EDF poised to lodge Sizewell C nuclear plant application despite opponents’ complaints that Britain’s coronavirus lockdown will hamper proper scrutiny of the project. Suffolk residents have raised concerns about how they can examine and contest the application for the Sizewell C plant after government scientific advisers warned that disruptive social distancing measures would probably be in place all year. The French utility has been working with Chinese state-owned nuclear company CGN. Alison Downes, a Suffolk resident who represents campaign group Stop Sizewell C, said submitting the application during the Covid-19 pandemic would “escalate anxiety at a time when people have got a huge amount of others things to be anxious about”. She added that people would not be able to hold meetings to discuss the company’s plans while social distancing measures were in place. EDF, which is expected to submit its application in early May, said it had planned to do so at the end of March but delayed because of the pandemic. Humphrey Cadoux-Hudson, managing director for nuclear development at EDF Energy, the French utility’s UK division, wrote to Suffolk parish councillors this month saying the company had received assurances from the UK’s Planning Inspectorate that it had the resources to process the application during lockdown. He said EDF would discuss with the inspectorate the possibility of delaying the “examination phase” of the process — during which hearings are held with stakeholders — “until they are happy that no parties will be disadvantaged”. EDF is keen to press ahead so that Sizewell C could be built for 20 per cent less than Hinkley by replicating what it has done in Somerset and transferring experienced staff from one project to another. It is hoping to take a final investment decision on Sizewell C at the end of 2021 or in early 2022. However, there are also big question marks over the funding for Sizewell C. EDF has been pushing for a Regulated Asset Base (RAB) model, a type of financing used for other infrastructure projects such as electricity networks and the Thames Tideway “super sewer” in London. But the proposal has attracted criticism from opponents of nuclear power, who point out such a financing scheme would mean consumers are paying upfront via their energy bills for new plants before they are even built. The government launched a consultation on the RAB model last year but has yet to report back.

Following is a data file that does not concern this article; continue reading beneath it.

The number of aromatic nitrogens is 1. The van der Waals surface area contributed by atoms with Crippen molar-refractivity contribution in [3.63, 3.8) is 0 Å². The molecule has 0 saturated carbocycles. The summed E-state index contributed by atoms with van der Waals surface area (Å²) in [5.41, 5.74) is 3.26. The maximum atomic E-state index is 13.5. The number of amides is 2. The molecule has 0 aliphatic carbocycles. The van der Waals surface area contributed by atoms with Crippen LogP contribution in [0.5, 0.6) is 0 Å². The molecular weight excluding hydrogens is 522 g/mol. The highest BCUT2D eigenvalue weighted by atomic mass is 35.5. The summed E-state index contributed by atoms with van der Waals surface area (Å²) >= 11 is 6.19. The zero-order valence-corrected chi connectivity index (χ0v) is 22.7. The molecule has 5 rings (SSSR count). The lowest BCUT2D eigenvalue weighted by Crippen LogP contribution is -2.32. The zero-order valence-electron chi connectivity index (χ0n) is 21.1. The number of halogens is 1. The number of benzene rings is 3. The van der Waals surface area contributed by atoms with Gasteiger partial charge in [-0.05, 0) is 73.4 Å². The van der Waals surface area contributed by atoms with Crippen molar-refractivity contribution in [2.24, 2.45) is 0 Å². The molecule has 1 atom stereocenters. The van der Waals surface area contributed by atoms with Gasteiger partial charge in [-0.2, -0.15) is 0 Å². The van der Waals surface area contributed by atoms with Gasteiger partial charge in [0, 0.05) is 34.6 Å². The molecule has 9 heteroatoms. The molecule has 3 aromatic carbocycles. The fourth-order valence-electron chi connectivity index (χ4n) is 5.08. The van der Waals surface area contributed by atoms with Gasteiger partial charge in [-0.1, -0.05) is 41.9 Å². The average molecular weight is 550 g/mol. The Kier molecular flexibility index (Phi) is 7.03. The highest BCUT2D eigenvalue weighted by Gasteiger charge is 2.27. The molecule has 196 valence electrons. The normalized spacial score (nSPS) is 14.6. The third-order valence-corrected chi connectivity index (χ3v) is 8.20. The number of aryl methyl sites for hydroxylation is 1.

FT 26th April 2020 read more »